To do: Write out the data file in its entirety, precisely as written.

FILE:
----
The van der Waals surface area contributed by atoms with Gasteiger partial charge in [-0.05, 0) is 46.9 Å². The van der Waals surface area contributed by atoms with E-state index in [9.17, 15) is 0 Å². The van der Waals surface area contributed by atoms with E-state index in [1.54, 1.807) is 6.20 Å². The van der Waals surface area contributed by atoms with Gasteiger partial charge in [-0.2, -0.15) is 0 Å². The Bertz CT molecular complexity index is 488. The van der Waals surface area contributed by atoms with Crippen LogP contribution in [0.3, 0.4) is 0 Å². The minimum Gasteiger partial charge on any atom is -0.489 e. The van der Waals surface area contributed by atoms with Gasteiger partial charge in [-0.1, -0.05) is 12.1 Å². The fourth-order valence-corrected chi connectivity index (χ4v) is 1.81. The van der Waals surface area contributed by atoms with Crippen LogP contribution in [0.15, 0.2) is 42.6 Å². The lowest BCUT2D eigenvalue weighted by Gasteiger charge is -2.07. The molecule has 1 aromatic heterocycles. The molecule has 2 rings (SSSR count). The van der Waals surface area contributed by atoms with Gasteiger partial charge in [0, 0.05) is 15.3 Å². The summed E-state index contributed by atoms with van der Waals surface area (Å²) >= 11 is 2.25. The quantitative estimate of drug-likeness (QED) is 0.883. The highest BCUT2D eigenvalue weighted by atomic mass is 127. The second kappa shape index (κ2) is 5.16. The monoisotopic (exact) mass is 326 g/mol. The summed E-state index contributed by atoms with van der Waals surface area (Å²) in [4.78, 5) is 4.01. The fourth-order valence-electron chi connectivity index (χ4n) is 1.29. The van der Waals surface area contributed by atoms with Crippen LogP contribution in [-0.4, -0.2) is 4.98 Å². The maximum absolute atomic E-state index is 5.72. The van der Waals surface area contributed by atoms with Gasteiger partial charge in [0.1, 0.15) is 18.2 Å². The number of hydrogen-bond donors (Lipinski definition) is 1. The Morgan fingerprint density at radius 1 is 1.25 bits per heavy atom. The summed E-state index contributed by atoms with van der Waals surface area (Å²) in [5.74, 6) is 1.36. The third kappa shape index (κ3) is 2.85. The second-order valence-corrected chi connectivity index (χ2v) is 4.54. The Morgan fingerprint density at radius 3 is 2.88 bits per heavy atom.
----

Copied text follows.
The van der Waals surface area contributed by atoms with Gasteiger partial charge in [-0.05, 0) is 46.9 Å². The van der Waals surface area contributed by atoms with E-state index in [9.17, 15) is 0 Å². The van der Waals surface area contributed by atoms with E-state index in [1.54, 1.807) is 6.20 Å². The van der Waals surface area contributed by atoms with Gasteiger partial charge in [-0.2, -0.15) is 0 Å². The Bertz CT molecular complexity index is 488. The van der Waals surface area contributed by atoms with Crippen LogP contribution in [0.3, 0.4) is 0 Å². The minimum Gasteiger partial charge on any atom is -0.489 e. The van der Waals surface area contributed by atoms with Gasteiger partial charge in [-0.1, -0.05) is 12.1 Å². The fourth-order valence-corrected chi connectivity index (χ4v) is 1.81. The van der Waals surface area contributed by atoms with Crippen LogP contribution in [0.15, 0.2) is 42.6 Å². The lowest BCUT2D eigenvalue weighted by Gasteiger charge is -2.07. The molecule has 1 aromatic heterocycles. The molecule has 2 rings (SSSR count). The van der Waals surface area contributed by atoms with Gasteiger partial charge in [0, 0.05) is 15.3 Å². The summed E-state index contributed by atoms with van der Waals surface area (Å²) >= 11 is 2.25. The quantitative estimate of drug-likeness (QED) is 0.883. The highest BCUT2D eigenvalue weighted by atomic mass is 127. The second kappa shape index (κ2) is 5.16. The monoisotopic (exact) mass is 326 g/mol. The summed E-state index contributed by atoms with van der Waals surface area (Å²) in [4.78, 5) is 4.01. The fourth-order valence-electron chi connectivity index (χ4n) is 1.29. The van der Waals surface area contributed by atoms with Crippen LogP contribution in [-0.4, -0.2) is 4.98 Å². The maximum absolute atomic E-state index is 5.72. The van der Waals surface area contributed by atoms with Gasteiger partial charge in [0.1, 0.15) is 18.2 Å². The number of hydrogen-bond donors (Lipinski definition) is 1. The Morgan fingerprint density at radius 1 is 1.25 bits per heavy atom. The summed E-state index contributed by atoms with van der Waals surface area (Å²) in [5.74, 6) is 1.36. The third kappa shape index (κ3) is 2.85. The second-order valence-corrected chi connectivity index (χ2v) is 4.54. The Morgan fingerprint density at radius 3 is 2.88 bits per heavy atom.